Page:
STOCK Act deterring feds from becoming senior execs, SEA says

Monday - 8/6/2012, 9:49am EDT

Carol Bonosaro, President, Senior Executives Association

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Congress has delayed for a month the online financial disclosure requirement of the STOCK Act — short for the Stop Trading on Congressional Knowledge Act. But, according to the Senior Executives Association, already the provision is deterring high-level feds from joining the Senior Executive Service.

"There are already talented [GS]-15's who have emailed me and said, 'You know, I've been working a long time to become a senior executive, but this is the final nail in the coffin and I'm not interested now,'" said Carol Bonosaro, president of SEA, in an interview with The Federal Drive with Tom Temin and Emily Kopp.

Bonosaro added that the disclosure requirement of the insider-trading law is also convincing SES members to voluntarily drop back to GS-15 positions.

Those covered under the act include members of Congress and their staffs, senior military officers at or above grade O-7, political appointees and senior executives. There are approximately 28,000 senior executive branch employees alone who are required to file the Financial Disclosure Form. These include feds with pay above the GS-15 level and, for positions outside of the General Schedule, those whose base pay is 20 percent more than the base pay of a GS-15.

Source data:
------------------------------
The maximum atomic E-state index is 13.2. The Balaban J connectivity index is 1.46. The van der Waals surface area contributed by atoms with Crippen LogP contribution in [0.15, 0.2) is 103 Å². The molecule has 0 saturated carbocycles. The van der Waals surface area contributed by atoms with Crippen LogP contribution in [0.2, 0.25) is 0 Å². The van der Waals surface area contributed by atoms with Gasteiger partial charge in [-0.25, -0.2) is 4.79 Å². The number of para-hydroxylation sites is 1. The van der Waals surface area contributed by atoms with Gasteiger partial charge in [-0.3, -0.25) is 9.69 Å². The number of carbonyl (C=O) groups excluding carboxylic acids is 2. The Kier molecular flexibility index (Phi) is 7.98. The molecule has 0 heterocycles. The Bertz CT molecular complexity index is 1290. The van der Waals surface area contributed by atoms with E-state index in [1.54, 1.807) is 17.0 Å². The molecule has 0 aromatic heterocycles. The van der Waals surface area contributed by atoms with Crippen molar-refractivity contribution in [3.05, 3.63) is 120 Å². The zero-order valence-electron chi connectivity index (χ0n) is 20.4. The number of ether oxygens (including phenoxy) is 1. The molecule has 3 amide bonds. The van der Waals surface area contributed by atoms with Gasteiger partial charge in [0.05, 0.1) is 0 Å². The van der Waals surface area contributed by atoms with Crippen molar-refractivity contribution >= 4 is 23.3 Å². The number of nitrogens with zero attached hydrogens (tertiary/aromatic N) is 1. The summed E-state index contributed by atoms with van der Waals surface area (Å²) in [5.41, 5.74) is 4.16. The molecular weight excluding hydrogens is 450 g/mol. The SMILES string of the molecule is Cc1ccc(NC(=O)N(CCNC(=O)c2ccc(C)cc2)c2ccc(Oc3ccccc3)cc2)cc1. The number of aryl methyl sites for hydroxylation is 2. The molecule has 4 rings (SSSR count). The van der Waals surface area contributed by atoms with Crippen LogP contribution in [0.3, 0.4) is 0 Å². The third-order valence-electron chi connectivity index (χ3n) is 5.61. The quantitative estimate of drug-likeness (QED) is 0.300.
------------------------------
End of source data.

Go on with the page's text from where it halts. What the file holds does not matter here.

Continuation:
All are required to file reports of new transactions in stocks, bonds, commodities or other securities that exceed $1,000.

SEA has joined the American Civil Liberties Union and other federal groups in a lawsuit that challenges the financial disclosure provision of the law.

The lawsuit shortly followed Congress' approval of the 30-day delay to parts of the legislation. President Obama had signed the bill into law in April, and the financial disclosure forms were supposed to be posted by Aug. 31.

Bonosaro said she worries a month is not enough time for a strong legislative solution.

"We really don't know what's going to happen," she said. "In the end, legal action may still be necessary. Obviously, we hope not, but it may well be."

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